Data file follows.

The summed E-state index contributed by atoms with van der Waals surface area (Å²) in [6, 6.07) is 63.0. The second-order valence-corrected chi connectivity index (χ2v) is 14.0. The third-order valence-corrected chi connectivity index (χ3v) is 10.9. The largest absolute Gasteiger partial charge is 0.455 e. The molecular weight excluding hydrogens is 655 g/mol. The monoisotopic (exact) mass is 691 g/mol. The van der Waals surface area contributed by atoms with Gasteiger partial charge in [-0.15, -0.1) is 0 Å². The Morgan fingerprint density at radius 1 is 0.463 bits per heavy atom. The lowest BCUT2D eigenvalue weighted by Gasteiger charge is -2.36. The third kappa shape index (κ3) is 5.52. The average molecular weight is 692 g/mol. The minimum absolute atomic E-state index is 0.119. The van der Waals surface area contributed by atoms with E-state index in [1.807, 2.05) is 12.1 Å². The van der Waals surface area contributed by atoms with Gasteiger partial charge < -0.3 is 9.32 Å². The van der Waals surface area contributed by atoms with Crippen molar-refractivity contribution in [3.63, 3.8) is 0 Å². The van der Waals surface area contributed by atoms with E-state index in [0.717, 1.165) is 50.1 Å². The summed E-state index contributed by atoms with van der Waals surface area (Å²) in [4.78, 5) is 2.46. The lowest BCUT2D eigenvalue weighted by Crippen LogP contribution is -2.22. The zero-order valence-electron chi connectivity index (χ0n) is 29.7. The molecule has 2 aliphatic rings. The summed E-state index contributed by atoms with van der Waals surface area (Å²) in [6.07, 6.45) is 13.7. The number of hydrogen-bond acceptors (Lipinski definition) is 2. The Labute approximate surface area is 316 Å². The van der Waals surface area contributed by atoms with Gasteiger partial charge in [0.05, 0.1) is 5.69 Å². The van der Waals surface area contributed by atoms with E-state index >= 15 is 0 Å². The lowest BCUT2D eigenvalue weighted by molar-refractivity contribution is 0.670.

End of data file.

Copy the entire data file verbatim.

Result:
The summed E-state index contributed by atoms with van der Waals surface area (Å²) in [6, 6.07) is 63.0. The second-order valence-corrected chi connectivity index (χ2v) is 14.0. The third-order valence-corrected chi connectivity index (χ3v) is 10.9. The largest absolute Gasteiger partial charge is 0.455 e. The molecular weight excluding hydrogens is 655 g/mol. The monoisotopic (exact) mass is 691 g/mol. The van der Waals surface area contributed by atoms with Gasteiger partial charge in [-0.15, -0.1) is 0 Å². The Morgan fingerprint density at radius 1 is 0.463 bits per heavy atom. The lowest BCUT2D eigenvalue weighted by Gasteiger charge is -2.36. The third kappa shape index (κ3) is 5.52. The average molecular weight is 692 g/mol. The minimum absolute atomic E-state index is 0.119. The van der Waals surface area contributed by atoms with E-state index in [1.807, 2.05) is 12.1 Å². The van der Waals surface area contributed by atoms with Gasteiger partial charge < -0.3 is 9.32 Å². The van der Waals surface area contributed by atoms with Crippen molar-refractivity contribution in [3.63, 3.8) is 0 Å². The van der Waals surface area contributed by atoms with E-state index in [0.717, 1.165) is 50.1 Å². The summed E-state index contributed by atoms with van der Waals surface area (Å²) in [4.78, 5) is 2.46. The lowest BCUT2D eigenvalue weighted by Crippen LogP contribution is -2.22. The zero-order valence-electron chi connectivity index (χ0n) is 29.7. The molecule has 2 aliphatic rings. The summed E-state index contributed by atoms with van der Waals surface area (Å²) in [6.07, 6.45) is 13.7. The number of hydrogen-bond acceptors (Lipinski definition) is 2. The Labute approximate surface area is 316 Å². The van der Waals surface area contributed by atoms with Gasteiger partial charge in [0.05, 0.1) is 5.69 Å². The van der Waals surface area contributed by atoms with E-state index >= 15 is 0 Å². The lowest BCUT2D eigenvalue weighted by molar-refractivity contribution is 0.670.